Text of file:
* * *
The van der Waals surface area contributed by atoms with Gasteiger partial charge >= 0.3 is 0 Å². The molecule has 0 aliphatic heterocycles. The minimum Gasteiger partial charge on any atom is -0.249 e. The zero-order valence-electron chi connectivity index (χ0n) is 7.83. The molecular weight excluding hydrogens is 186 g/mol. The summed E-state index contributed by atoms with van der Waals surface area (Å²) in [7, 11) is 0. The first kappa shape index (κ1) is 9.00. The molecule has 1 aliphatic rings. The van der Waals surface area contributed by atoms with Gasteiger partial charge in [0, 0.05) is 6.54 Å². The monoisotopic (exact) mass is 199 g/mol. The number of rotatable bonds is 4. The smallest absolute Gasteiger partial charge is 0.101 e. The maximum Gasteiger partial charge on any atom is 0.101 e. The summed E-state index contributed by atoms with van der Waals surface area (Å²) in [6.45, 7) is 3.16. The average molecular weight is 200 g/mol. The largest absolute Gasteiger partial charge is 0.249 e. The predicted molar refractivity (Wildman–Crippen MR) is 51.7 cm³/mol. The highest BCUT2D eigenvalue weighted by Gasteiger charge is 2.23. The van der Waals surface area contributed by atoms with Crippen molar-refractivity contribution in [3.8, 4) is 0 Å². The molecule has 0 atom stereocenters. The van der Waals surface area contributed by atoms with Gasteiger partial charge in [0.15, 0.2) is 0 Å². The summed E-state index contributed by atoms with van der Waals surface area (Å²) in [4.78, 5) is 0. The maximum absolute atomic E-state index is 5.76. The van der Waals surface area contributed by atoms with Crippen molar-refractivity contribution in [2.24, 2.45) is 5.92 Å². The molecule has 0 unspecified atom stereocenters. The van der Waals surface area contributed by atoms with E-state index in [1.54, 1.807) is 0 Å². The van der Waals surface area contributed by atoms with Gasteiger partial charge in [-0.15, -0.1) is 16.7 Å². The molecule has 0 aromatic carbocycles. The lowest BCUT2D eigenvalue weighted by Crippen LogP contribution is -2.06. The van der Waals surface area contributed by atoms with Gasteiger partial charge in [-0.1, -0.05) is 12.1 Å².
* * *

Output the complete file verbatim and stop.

The van der Waals surface area contributed by atoms with Gasteiger partial charge >= 0.3 is 0 Å². The molecule has 0 aliphatic heterocycles. The minimum Gasteiger partial charge on any atom is -0.249 e. The zero-order valence-electron chi connectivity index (χ0n) is 7.83. The molecular weight excluding hydrogens is 186 g/mol. The summed E-state index contributed by atoms with van der Waals surface area (Å²) in [7, 11) is 0. The first kappa shape index (κ1) is 9.00. The molecule has 1 aliphatic rings. The van der Waals surface area contributed by atoms with Gasteiger partial charge in [0, 0.05) is 6.54 Å². The monoisotopic (exact) mass is 199 g/mol. The number of rotatable bonds is 4. The smallest absolute Gasteiger partial charge is 0.101 e. The maximum Gasteiger partial charge on any atom is 0.101 e. The summed E-state index contributed by atoms with van der Waals surface area (Å²) in [6.45, 7) is 3.16. The average molecular weight is 200 g/mol. The largest absolute Gasteiger partial charge is 0.249 e. The predicted molar refractivity (Wildman–Crippen MR) is 51.7 cm³/mol. The highest BCUT2D eigenvalue weighted by Gasteiger charge is 2.23. The van der Waals surface area contributed by atoms with Crippen molar-refractivity contribution in [3.8, 4) is 0 Å². The molecule has 0 atom stereocenters. The van der Waals surface area contributed by atoms with Gasteiger partial charge in [0.15, 0.2) is 0 Å². The summed E-state index contributed by atoms with van der Waals surface area (Å²) in [4.78, 5) is 0. The maximum absolute atomic E-state index is 5.76. The van der Waals surface area contributed by atoms with Crippen molar-refractivity contribution in [2.24, 2.45) is 5.92 Å². The molecule has 0 unspecified atom stereocenters. The van der Waals surface area contributed by atoms with E-state index in [1.54, 1.807) is 0 Å². The van der Waals surface area contributed by atoms with Gasteiger partial charge in [-0.15, -0.1) is 16.7 Å². The molecule has 0 aromatic carbocycles. The lowest BCUT2D eigenvalue weighted by Crippen LogP contribution is -2.06. The van der Waals surface area contributed by atoms with Gasteiger partial charge in [-0.1, -0.05) is 12.1 Å².